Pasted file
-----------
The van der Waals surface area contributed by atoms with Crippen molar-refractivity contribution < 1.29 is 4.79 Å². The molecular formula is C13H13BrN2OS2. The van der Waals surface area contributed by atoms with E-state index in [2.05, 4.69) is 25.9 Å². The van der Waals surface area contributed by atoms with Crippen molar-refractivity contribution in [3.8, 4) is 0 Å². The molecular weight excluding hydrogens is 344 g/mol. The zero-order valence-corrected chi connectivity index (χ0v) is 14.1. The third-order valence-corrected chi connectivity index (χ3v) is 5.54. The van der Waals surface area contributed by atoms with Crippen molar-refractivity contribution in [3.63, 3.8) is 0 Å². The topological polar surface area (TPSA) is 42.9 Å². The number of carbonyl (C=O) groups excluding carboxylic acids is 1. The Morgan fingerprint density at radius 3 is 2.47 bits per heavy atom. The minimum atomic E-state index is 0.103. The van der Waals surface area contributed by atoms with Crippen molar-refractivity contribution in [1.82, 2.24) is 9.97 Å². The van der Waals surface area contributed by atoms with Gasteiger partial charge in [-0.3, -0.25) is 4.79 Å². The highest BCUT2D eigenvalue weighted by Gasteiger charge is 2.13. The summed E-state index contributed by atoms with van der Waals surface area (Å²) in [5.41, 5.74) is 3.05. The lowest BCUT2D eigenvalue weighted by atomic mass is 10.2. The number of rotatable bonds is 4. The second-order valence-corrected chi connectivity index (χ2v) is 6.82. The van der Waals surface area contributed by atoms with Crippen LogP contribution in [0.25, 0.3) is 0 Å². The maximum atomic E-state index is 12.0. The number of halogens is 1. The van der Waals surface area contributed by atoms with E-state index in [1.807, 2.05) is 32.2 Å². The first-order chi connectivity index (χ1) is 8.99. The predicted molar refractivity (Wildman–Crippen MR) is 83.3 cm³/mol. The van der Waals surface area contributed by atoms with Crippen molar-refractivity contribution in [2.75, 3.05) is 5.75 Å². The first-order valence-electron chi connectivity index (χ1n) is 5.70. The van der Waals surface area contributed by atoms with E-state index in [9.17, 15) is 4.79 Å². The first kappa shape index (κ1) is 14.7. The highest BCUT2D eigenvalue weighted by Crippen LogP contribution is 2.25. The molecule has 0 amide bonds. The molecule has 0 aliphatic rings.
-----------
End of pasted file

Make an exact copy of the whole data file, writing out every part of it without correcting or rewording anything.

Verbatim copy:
The van der Waals surface area contributed by atoms with Crippen molar-refractivity contribution < 1.29 is 4.79 Å². The molecular formula is C13H13BrN2OS2. The van der Waals surface area contributed by atoms with E-state index in [2.05, 4.69) is 25.9 Å². The van der Waals surface area contributed by atoms with Crippen molar-refractivity contribution in [3.8, 4) is 0 Å². The molecular weight excluding hydrogens is 344 g/mol. The zero-order valence-corrected chi connectivity index (χ0v) is 14.1. The third-order valence-corrected chi connectivity index (χ3v) is 5.54. The van der Waals surface area contributed by atoms with Crippen molar-refractivity contribution in [3.63, 3.8) is 0 Å². The topological polar surface area (TPSA) is 42.9 Å². The number of carbonyl (C=O) groups excluding carboxylic acids is 1. The Morgan fingerprint density at radius 3 is 2.47 bits per heavy atom. The minimum atomic E-state index is 0.103. The van der Waals surface area contributed by atoms with Crippen molar-refractivity contribution in [1.82, 2.24) is 9.97 Å². The van der Waals surface area contributed by atoms with Gasteiger partial charge in [-0.3, -0.25) is 4.79 Å². The highest BCUT2D eigenvalue weighted by Gasteiger charge is 2.13. The summed E-state index contributed by atoms with van der Waals surface area (Å²) in [5.41, 5.74) is 3.05. The lowest BCUT2D eigenvalue weighted by atomic mass is 10.2. The number of rotatable bonds is 4. The second-order valence-corrected chi connectivity index (χ2v) is 6.82. The van der Waals surface area contributed by atoms with Crippen LogP contribution in [0.25, 0.3) is 0 Å². The maximum atomic E-state index is 12.0. The number of halogens is 1. The van der Waals surface area contributed by atoms with E-state index in [1.807, 2.05) is 32.2 Å². The first-order chi connectivity index (χ1) is 8.99. The predicted molar refractivity (Wildman–Crippen MR) is 83.3 cm³/mol. The van der Waals surface area contributed by atoms with Crippen molar-refractivity contribution in [2.75, 3.05) is 5.75 Å². The first-order valence-electron chi connectivity index (χ1n) is 5.70. The van der Waals surface area contributed by atoms with E-state index in [9.17, 15) is 4.79 Å². The first kappa shape index (κ1) is 14.7. The highest BCUT2D eigenvalue weighted by Crippen LogP contribution is 2.25. The molecule has 0 amide bonds. The molecule has 0 aliphatic rings.